We are a group of friends who live in Southern Ontario and who have, separately and together, been doing prisoner solidarity organizing of different kinds for many years. We are anarchists, and although our focus has often been prison, we bring to it a broader critique of power and hierarchy that influences how we choose to organize. Some of us have done time, but all of us know what it's like to be separated from people we care about by prison walls, and this feeling is a big part of why we don't want to see the system expand. You can get in touch with us at firstname.lastname@example.org.
Our aim is not exactly that of supporting on the outside the demands formulated inside for the improvement of some details of the prison regime. It is not that we turn up our nose at such demands, since we know how things go in prison. Above all, we seek to fight against the idea of imprisonment itself. We want to succeed in the destruction of these damned institutions. Therefore, we can encourage and take up every sort of demand that contains the only vital demand: 'Air!' - A Crime Called Freedom
It is important to note that a decrease in the number of people incarcerated does not necessarily mean that our society, as a whole, is becoming a less carceral one. As the War on Drugs loses legitimacy, attempts to decarcerate nonviolent drug offenders have sometimes been accompanied by an increase in punitivity for 'violent' convicts ... In some places we are also seeing a pivot toward private reentry programs, private probation services, parole and other forms of custodianship that involve surveillance and monitoring. It is possible that as technologies of control are perfected, carcerality will bleed into society. In this case, the distinction between the inside and the outside of prison will become blurrier. It is even possible to imagine a future where the prison as a physical structure is superseded by total surveillance without physical confinement. - Carceral Capitalism
But these pulsations inside particular prisons are related to the pulsation of development and transformation in the prison system as a whole, which is moving towards an opening. ... That is to say, there is more participation. ... The concept of participation is not at all separate from the concept of separateness. I participate, and in an initial phase of this participation I feel closer to the others who participate along with me. As this increases, however, the very process of participation isolates me and makes me different from the others, because each one follows his own road in this participation. ... Participation causes further separation, a greater division inside the prison, because the few people of a consciously illegal disposition, that is to say the ones who really are ‘outlaws’, stand out. - Locked Up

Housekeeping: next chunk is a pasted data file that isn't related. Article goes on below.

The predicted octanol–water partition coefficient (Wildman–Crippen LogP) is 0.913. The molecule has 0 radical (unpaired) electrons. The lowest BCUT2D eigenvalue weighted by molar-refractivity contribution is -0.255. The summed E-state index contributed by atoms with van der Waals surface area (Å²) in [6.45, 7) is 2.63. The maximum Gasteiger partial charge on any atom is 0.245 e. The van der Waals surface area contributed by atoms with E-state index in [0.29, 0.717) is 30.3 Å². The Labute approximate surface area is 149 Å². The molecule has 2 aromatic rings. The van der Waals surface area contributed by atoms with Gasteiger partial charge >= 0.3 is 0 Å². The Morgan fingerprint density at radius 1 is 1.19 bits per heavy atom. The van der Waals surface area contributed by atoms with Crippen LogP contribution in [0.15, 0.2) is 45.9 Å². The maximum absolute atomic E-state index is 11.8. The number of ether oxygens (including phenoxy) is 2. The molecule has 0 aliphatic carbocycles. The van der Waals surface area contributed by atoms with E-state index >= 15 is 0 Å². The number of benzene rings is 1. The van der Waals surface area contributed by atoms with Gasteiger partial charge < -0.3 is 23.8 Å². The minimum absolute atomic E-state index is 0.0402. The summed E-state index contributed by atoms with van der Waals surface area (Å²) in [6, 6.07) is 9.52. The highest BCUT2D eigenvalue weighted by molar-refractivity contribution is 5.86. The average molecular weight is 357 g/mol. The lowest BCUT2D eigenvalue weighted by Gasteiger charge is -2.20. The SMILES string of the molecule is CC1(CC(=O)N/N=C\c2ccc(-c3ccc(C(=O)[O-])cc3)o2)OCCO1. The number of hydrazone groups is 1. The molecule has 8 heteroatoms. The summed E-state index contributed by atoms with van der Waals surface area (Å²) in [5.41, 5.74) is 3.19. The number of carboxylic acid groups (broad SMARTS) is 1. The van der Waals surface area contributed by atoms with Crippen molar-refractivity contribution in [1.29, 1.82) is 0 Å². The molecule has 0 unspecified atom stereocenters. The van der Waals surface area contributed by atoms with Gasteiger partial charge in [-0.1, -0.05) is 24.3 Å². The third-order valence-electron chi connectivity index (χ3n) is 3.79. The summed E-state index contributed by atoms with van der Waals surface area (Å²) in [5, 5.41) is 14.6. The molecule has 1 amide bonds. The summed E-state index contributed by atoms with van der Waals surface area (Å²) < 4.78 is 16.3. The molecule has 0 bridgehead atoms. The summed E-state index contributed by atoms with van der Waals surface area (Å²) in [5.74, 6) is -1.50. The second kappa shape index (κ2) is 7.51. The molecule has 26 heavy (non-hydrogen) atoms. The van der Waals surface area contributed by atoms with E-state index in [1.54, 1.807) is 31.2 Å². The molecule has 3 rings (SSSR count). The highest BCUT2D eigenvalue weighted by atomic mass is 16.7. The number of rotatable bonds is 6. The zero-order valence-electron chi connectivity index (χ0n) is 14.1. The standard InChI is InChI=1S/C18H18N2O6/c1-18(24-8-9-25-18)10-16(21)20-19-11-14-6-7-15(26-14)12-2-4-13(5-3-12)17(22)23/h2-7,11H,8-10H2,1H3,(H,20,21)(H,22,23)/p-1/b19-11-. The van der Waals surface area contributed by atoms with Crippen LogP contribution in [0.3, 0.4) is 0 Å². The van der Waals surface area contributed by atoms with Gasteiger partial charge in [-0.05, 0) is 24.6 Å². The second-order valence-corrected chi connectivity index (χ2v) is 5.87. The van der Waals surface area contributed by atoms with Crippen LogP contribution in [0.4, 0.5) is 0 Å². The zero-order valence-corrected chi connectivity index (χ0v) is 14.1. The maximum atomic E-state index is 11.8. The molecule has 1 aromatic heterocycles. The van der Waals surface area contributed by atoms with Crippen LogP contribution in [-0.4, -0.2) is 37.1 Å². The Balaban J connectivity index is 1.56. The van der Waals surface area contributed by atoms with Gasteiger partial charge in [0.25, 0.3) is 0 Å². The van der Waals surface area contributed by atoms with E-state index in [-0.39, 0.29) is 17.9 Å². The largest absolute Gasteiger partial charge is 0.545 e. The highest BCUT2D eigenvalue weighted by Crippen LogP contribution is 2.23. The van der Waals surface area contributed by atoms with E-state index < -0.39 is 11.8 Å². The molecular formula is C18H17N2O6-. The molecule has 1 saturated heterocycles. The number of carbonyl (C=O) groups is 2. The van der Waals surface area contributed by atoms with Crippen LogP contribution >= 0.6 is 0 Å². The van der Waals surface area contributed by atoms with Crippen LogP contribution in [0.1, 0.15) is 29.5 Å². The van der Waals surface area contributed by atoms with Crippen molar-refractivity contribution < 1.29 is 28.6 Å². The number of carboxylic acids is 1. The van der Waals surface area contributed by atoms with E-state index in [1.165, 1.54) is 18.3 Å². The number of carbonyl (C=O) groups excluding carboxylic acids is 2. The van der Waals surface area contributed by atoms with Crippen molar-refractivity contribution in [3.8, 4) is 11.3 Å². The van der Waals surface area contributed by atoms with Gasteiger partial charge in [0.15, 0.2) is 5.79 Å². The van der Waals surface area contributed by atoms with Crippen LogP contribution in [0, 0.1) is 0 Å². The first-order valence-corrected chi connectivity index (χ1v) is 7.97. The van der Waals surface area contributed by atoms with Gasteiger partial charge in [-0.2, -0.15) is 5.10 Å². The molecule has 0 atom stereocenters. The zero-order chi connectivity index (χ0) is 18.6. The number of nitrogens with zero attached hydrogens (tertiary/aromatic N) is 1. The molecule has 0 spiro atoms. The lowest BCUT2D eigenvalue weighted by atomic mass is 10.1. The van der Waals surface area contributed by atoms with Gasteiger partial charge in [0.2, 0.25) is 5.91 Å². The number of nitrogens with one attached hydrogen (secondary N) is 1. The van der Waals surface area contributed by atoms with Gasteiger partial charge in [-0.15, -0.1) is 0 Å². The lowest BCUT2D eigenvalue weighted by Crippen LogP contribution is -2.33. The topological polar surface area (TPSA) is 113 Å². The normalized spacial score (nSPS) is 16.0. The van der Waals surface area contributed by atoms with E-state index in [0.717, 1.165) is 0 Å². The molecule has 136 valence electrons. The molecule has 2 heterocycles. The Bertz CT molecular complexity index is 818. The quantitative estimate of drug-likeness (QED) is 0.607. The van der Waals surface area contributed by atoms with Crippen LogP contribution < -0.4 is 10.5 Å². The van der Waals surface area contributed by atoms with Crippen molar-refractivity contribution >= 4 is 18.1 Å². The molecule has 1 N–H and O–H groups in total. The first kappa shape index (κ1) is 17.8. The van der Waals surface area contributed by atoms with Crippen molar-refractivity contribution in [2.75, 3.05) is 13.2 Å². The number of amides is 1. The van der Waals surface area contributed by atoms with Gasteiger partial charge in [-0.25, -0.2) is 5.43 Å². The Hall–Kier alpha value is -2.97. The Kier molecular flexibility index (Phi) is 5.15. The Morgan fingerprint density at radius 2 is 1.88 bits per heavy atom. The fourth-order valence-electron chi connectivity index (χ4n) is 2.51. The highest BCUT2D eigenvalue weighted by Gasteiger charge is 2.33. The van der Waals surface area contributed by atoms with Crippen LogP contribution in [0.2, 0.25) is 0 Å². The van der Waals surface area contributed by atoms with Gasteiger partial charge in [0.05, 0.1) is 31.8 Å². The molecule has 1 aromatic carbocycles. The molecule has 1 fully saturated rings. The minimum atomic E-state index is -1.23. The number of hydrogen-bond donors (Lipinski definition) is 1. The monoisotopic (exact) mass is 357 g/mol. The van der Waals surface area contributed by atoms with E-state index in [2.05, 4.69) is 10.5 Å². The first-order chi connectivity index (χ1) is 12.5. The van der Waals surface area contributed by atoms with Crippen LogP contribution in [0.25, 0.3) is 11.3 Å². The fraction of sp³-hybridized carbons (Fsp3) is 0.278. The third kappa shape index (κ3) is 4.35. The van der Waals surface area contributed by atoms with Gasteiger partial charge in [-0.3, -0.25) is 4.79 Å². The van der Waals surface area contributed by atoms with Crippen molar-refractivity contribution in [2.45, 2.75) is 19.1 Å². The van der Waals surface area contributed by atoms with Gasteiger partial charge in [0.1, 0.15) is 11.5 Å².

There’s nothing to be amazed of as far as continuing to struggle in jail, what else can you do? The struggle continues, and if you don’t, if you give up, you die, you are damned, because it takes effort just to be in contact, and when they put you in isolation, fuck with your mail, etc., you have all the proof you need that whatever it was you did, it was of consequence. “As long as you fight, the decision is still up in the air,” Ruchell Magee. They only win when we are convinced to let them have their way. - A Soldier's Story
After the recommendations from the Arbour Inquiry into Certain Events at P4W (Prison for Women) were published in 1996, the federal government decided to close P4W and use these recommendations to create a blueprint for six new regional federal prisons for women. The heart and soul of the Arbour recommendations was the idea that the new prisons would have women-centred programming and Native-specific cultural programming. ... What the new regional prisons would not have were maximum-security units, guards in uniform, tiers, barred cells, ranges, pods, bubbles, or long periods during which women would be locked in their cells. [...] Unfortunately, this new reformist paradigm began to melt like McArthur Park in the rain, even before P4W was closed. The CSC used the 1995 prison escape of a few women prisoners over the unfinished perimeter wall of the new Edmonton Institution for Women, and the confrontation between guards and prisoners that precipitated the 1994 IERT intervention in P4W's secregation unit, to justify building multimillion-dollar maximum-security units in each women's federal prison compound. Security and repression are such integral features of the CSC that, like two starving dinner guests, they quickly began eating up all the money originally allotted for progressive programming and education. - Taking the Rap: Women Doing Time for Society's Crimes